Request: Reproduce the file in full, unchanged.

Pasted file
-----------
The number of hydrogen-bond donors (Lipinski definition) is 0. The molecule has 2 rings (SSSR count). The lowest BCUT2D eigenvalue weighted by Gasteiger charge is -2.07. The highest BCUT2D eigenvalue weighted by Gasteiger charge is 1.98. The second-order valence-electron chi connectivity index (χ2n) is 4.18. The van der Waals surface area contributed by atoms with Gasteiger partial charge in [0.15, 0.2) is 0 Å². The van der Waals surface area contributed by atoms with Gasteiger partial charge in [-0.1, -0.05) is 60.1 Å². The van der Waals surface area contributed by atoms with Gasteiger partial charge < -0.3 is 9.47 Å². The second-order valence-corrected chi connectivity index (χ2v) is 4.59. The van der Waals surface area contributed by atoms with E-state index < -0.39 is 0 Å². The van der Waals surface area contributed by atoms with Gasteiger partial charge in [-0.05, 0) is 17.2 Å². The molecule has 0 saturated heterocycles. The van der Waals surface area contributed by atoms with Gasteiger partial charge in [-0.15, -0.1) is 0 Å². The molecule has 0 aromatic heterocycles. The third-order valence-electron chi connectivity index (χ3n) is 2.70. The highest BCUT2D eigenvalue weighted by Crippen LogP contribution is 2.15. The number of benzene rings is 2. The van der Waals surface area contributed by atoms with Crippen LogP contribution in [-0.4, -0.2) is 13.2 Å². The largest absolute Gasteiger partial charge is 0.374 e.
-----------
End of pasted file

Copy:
The number of hydrogen-bond donors (Lipinski definition) is 0. The molecule has 2 rings (SSSR count). The lowest BCUT2D eigenvalue weighted by Gasteiger charge is -2.07. The highest BCUT2D eigenvalue weighted by Gasteiger charge is 1.98. The second-order valence-electron chi connectivity index (χ2n) is 4.18. The van der Waals surface area contributed by atoms with Gasteiger partial charge in [0.15, 0.2) is 0 Å². The van der Waals surface area contributed by atoms with Gasteiger partial charge in [-0.1, -0.05) is 60.1 Å². The van der Waals surface area contributed by atoms with Gasteiger partial charge < -0.3 is 9.47 Å². The second-order valence-corrected chi connectivity index (χ2v) is 4.59. The van der Waals surface area contributed by atoms with E-state index < -0.39 is 0 Å². The van der Waals surface area contributed by atoms with Gasteiger partial charge in [-0.05, 0) is 17.2 Å². The molecule has 0 saturated heterocycles. The van der Waals surface area contributed by atoms with Gasteiger partial charge in [-0.15, -0.1) is 0 Å². The molecule has 0 aromatic heterocycles. The third-order valence-electron chi connectivity index (χ3n) is 2.70. The highest BCUT2D eigenvalue weighted by Crippen LogP contribution is 2.15. The number of benzene rings is 2. The van der Waals surface area contributed by atoms with Crippen LogP contribution in [-0.4, -0.2) is 13.2 Å². The largest absolute Gasteiger partial charge is 0.374 e.